British Health Officials “World’s First National Sperm Bank” in Birmingham
The facility has opened in response to shortages of sperm donors in the UK, particularly from Indian and ethnic communities.
Britain so far has imported sperm from The United States and Denmark due to the low numbers. Based in Birmingham Women’s Hospital, the establishment is set to ‘change the face’ of sperm donation in the UK.
A key goal is to encourage more men from Indian and other ethnic backgrounds to donate sperm as many participants are of a white ethnicity.
Director of the Birmingham Women’s Fertility Centre, Sue Avery said, “There is currently a national shortage of sperm donors in the UK, especially in National Health Service clinics and particularly among some ethnic minorities.
“Not only is the National Sperm Bank going to revolutionise access to donor sperm in this country, its founders are also on a mission to change the face of sperm donation. Patient numbers continue to rise and treating those who need donor sperm to build their families is a major problem”.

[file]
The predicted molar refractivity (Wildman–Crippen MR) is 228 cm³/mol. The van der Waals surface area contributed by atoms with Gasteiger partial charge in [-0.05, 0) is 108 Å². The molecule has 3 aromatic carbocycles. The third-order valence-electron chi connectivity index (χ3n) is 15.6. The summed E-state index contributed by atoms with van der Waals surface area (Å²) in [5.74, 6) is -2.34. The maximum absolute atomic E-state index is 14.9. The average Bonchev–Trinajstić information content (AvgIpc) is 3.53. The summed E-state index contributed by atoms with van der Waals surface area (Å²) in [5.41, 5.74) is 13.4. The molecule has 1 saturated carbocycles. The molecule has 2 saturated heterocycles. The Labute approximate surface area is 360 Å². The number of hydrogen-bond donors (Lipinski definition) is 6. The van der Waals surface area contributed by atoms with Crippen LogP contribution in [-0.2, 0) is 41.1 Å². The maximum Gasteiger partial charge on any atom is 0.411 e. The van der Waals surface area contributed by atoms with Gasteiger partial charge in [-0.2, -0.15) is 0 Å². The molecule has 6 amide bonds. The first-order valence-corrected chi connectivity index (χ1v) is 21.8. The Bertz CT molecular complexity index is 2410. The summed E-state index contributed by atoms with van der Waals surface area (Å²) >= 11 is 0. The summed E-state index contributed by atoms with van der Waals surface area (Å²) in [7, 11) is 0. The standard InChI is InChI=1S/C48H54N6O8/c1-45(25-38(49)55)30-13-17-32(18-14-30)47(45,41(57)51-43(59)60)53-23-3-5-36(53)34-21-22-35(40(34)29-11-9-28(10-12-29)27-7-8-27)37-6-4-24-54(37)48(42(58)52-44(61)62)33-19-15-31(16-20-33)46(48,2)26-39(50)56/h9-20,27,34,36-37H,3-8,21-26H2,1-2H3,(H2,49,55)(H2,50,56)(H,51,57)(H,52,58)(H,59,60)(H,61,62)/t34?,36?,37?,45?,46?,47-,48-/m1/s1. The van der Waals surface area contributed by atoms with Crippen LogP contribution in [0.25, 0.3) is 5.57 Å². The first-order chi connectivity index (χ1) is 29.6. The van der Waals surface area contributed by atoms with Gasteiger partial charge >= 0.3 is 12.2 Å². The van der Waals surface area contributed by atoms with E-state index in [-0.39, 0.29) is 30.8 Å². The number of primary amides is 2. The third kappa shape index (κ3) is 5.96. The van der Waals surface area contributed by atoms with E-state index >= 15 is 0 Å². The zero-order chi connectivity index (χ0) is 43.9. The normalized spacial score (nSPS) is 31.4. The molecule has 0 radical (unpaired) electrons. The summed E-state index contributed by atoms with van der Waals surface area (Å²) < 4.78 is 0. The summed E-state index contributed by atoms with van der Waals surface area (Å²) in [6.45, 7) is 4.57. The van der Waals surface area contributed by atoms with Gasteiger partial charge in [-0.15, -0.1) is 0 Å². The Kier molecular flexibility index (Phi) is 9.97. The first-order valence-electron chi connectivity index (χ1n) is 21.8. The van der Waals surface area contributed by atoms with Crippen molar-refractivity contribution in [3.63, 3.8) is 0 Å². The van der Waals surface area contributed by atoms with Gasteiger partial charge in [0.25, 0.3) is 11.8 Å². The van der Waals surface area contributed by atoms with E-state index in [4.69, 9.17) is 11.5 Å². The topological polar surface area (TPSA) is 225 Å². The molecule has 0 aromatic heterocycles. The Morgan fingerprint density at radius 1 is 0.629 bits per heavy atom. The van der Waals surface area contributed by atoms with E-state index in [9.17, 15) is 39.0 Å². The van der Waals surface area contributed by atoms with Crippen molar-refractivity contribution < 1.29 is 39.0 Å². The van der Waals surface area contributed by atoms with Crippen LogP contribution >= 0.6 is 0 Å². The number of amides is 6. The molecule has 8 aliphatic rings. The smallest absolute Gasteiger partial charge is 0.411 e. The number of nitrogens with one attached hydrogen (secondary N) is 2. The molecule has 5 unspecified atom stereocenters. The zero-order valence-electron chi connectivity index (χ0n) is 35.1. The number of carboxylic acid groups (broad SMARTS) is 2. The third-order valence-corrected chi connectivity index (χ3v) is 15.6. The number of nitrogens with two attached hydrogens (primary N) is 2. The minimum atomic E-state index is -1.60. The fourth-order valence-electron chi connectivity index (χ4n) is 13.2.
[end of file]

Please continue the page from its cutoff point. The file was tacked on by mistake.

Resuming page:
The National Gamete Donation Trust (NGDT), the national organisation for sperm, egg and embryo donation, is collaborating on the new project.
They stated that for the first time the bank will allow those from ethnic minority backgrounds to choose from a variety of culturally matched donors.
Laura Witjens, CEO of NGDT announced, “When people think of sperm donation they often only think about the physical act of producing sperm. Let’s face it that can be off-putting and detract from the real issues. We’re all set to change that outlook.”
She added, “Sperm donors are very special men who are doing something they and their families can be exceptionally proud of. These are men who are doing something life-changing for themselves and for others. It’s time to shout about how fantastic these guys are.”